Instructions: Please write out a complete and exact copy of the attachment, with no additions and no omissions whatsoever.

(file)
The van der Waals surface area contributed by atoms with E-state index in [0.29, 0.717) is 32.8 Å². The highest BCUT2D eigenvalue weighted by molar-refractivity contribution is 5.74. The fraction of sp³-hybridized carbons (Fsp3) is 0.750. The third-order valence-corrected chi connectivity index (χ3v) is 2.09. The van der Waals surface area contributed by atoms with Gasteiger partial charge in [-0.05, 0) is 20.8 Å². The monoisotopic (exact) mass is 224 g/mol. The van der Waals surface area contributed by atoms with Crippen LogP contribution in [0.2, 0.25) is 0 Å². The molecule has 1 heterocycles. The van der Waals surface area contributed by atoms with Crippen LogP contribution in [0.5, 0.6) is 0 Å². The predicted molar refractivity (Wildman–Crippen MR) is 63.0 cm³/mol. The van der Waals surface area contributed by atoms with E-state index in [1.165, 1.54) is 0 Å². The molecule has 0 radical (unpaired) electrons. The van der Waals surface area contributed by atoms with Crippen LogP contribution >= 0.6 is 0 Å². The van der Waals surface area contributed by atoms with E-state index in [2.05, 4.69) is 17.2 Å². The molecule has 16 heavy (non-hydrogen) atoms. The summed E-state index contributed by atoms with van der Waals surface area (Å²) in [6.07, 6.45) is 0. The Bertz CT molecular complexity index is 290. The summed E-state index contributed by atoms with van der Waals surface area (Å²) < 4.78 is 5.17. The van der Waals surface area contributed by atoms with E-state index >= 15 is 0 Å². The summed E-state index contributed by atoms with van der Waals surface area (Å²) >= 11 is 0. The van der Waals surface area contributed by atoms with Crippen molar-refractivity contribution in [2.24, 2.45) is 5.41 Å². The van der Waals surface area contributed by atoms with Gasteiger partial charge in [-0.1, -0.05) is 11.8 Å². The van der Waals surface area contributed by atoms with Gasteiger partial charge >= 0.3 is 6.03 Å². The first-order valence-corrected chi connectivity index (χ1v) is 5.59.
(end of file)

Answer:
The van der Waals surface area contributed by atoms with E-state index in [0.29, 0.717) is 32.8 Å². The highest BCUT2D eigenvalue weighted by molar-refractivity contribution is 5.74. The fraction of sp³-hybridized carbons (Fsp3) is 0.750. The third-order valence-corrected chi connectivity index (χ3v) is 2.09. The van der Waals surface area contributed by atoms with Gasteiger partial charge in [-0.05, 0) is 20.8 Å². The monoisotopic (exact) mass is 224 g/mol. The van der Waals surface area contributed by atoms with Crippen LogP contribution in [0.2, 0.25) is 0 Å². The molecule has 1 heterocycles. The van der Waals surface area contributed by atoms with Crippen LogP contribution in [0.5, 0.6) is 0 Å². The predicted molar refractivity (Wildman–Crippen MR) is 63.0 cm³/mol. The van der Waals surface area contributed by atoms with E-state index in [1.165, 1.54) is 0 Å². The molecule has 0 radical (unpaired) electrons. The van der Waals surface area contributed by atoms with Crippen LogP contribution >= 0.6 is 0 Å². The van der Waals surface area contributed by atoms with E-state index in [2.05, 4.69) is 17.2 Å². The molecule has 16 heavy (non-hydrogen) atoms. The summed E-state index contributed by atoms with van der Waals surface area (Å²) in [6.07, 6.45) is 0. The Bertz CT molecular complexity index is 290. The summed E-state index contributed by atoms with van der Waals surface area (Å²) < 4.78 is 5.17. The van der Waals surface area contributed by atoms with E-state index >= 15 is 0 Å². The summed E-state index contributed by atoms with van der Waals surface area (Å²) >= 11 is 0. The van der Waals surface area contributed by atoms with Crippen molar-refractivity contribution in [2.24, 2.45) is 5.41 Å². The van der Waals surface area contributed by atoms with Gasteiger partial charge in [-0.1, -0.05) is 11.8 Å². The van der Waals surface area contributed by atoms with Gasteiger partial charge >= 0.3 is 6.03 Å². The first-order valence-corrected chi connectivity index (χ1v) is 5.59.